He strode through the city taking in the population’s thoughts on
the newest additions to the graffiti and poster laden walls. He toured his
handiwork and realized that most of the feedback he was getting was in favor of
the artwork. He’d even heard that the monks were considering letting their
students out once again. Those who had
taken up with the forces of darkness were here, but they had chosen not to show
themselves yet. He was beginning to wonder just how much harder he’d have to
push when he approached a book store on the port.
He had to bite the inside of his cheek hard enough to draw blood to keep from
laughing out loud. Painstakingly sketched over the gear graffiti in some white
phosphorescent paint was an arcane symbol. It was small sentiment, but it was a
start. This town seemed to be on the right track.
He walked back to his unfinished shop, the debacle the former Proctor had caused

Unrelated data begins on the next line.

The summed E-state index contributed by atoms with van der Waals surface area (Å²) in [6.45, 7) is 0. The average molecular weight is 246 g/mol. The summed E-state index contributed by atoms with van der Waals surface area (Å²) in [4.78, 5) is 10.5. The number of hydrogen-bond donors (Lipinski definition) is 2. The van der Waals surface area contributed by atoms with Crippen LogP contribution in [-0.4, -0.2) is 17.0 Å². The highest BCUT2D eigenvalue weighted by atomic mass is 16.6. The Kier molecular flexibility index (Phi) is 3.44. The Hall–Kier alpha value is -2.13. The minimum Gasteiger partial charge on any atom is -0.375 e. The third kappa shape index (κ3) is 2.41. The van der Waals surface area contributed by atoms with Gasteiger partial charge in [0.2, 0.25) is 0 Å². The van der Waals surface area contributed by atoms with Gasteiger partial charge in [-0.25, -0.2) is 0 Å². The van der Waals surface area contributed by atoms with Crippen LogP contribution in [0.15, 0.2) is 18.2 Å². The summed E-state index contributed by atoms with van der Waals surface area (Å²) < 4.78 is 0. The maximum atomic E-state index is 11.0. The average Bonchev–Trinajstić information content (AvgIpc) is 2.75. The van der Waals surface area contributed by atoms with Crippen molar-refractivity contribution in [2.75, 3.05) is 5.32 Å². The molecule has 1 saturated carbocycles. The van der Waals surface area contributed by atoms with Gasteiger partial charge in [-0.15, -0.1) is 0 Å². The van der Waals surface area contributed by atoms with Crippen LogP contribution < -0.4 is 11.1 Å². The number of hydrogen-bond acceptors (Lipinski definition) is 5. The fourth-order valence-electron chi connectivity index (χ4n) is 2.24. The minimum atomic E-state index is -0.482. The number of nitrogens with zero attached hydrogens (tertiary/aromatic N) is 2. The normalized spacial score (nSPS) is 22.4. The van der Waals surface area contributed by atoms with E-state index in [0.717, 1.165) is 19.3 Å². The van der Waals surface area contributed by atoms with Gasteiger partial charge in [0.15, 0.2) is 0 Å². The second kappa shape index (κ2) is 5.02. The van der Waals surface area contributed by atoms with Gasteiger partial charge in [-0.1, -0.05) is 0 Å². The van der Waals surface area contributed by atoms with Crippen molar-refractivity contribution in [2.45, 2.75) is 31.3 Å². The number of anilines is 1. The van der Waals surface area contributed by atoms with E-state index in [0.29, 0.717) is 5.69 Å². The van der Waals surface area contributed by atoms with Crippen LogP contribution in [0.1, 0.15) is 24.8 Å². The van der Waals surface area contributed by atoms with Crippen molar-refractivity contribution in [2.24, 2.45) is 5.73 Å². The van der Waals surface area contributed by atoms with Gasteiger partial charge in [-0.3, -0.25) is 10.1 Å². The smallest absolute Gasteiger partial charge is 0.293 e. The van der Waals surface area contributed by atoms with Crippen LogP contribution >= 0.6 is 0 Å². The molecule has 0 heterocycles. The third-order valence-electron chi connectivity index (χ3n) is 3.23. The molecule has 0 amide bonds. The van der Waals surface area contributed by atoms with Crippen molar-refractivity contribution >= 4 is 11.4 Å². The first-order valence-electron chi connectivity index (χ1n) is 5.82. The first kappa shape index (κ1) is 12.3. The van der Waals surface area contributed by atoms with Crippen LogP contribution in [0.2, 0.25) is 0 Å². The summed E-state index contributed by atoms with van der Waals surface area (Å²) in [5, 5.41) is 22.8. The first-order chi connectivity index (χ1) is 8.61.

by stopping payments had been slow to reverse at this point. But even that dark
cloud was chased away by the promise that all was going according to plan.
He could scarcely believe his luck as he met one of the brothers on the street.
He didn’t have to feign much ignorance of the church itself as he didn’t think
anyone knew much about it. But in the course of the conversation he discovered
that with a few well-placed words the brother was revealing what he knew of the
death of Underby’s bartender. The brother seemed to have put many of pieces
into place, enough to confirm his suspicions that the church, while grossly
negligent, was more than likely not guilty of the crime. However the brother did
have a working theory on who was responsible.
After the conversation ended and they parted ways he continued on, past his yet
unrealized store and happily descended the stairs into the dank little pub next
door. Yes, he thought, this town was certainly on the right track.